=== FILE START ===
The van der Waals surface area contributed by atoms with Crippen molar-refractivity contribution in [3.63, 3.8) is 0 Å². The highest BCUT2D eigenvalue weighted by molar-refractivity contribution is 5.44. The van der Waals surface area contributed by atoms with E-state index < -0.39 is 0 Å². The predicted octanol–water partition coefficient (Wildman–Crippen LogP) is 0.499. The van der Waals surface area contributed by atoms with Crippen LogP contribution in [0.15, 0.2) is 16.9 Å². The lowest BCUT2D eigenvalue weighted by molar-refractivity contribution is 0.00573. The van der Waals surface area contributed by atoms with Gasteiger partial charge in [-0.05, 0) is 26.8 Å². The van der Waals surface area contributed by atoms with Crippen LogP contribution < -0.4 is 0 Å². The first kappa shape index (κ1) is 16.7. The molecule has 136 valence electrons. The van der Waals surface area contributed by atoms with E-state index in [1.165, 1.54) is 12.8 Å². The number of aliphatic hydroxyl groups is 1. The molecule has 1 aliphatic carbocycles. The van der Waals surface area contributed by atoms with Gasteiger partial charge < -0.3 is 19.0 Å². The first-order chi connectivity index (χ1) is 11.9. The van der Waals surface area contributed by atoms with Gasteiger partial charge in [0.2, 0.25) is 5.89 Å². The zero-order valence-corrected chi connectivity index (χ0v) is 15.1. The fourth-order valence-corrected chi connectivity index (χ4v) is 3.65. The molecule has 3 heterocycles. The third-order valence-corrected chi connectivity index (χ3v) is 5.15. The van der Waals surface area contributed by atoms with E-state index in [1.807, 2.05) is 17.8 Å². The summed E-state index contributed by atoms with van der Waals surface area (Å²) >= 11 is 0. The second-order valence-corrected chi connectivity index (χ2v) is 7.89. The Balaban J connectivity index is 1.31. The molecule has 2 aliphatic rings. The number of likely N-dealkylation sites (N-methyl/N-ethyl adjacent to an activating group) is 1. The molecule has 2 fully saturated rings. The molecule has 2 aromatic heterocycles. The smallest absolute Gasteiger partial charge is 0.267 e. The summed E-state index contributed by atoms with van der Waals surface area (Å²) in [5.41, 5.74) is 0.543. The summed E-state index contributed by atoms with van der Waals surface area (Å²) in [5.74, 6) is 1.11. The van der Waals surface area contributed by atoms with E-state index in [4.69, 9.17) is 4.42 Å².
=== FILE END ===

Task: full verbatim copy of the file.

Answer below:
The van der Waals surface area contributed by atoms with Crippen molar-refractivity contribution in [3.63, 3.8) is 0 Å². The highest BCUT2D eigenvalue weighted by molar-refractivity contribution is 5.44. The van der Waals surface area contributed by atoms with E-state index < -0.39 is 0 Å². The predicted octanol–water partition coefficient (Wildman–Crippen LogP) is 0.499. The van der Waals surface area contributed by atoms with Crippen LogP contribution in [0.15, 0.2) is 16.9 Å². The lowest BCUT2D eigenvalue weighted by molar-refractivity contribution is 0.00573. The van der Waals surface area contributed by atoms with Gasteiger partial charge in [-0.05, 0) is 26.8 Å². The van der Waals surface area contributed by atoms with Crippen LogP contribution < -0.4 is 0 Å². The first kappa shape index (κ1) is 16.7. The molecule has 136 valence electrons. The van der Waals surface area contributed by atoms with E-state index in [1.165, 1.54) is 12.8 Å². The number of aliphatic hydroxyl groups is 1. The molecule has 1 aliphatic carbocycles. The van der Waals surface area contributed by atoms with Gasteiger partial charge < -0.3 is 19.0 Å². The first-order chi connectivity index (χ1) is 11.9. The van der Waals surface area contributed by atoms with Gasteiger partial charge in [0.2, 0.25) is 5.89 Å². The zero-order valence-corrected chi connectivity index (χ0v) is 15.1. The fourth-order valence-corrected chi connectivity index (χ4v) is 3.65. The molecule has 3 heterocycles. The third-order valence-corrected chi connectivity index (χ3v) is 5.15. The van der Waals surface area contributed by atoms with E-state index in [1.807, 2.05) is 17.8 Å². The summed E-state index contributed by atoms with van der Waals surface area (Å²) >= 11 is 0. The second-order valence-corrected chi connectivity index (χ2v) is 7.89. The Balaban J connectivity index is 1.31. The molecule has 2 aliphatic rings. The number of likely N-dealkylation sites (N-methyl/N-ethyl adjacent to an activating group) is 1. The molecule has 2 fully saturated rings. The molecule has 2 aromatic heterocycles. The smallest absolute Gasteiger partial charge is 0.267 e. The summed E-state index contributed by atoms with van der Waals surface area (Å²) in [5.41, 5.74) is 0.543. The summed E-state index contributed by atoms with van der Waals surface area (Å²) in [5.74, 6) is 1.11. The van der Waals surface area contributed by atoms with E-state index in [4.69, 9.17) is 4.42 Å².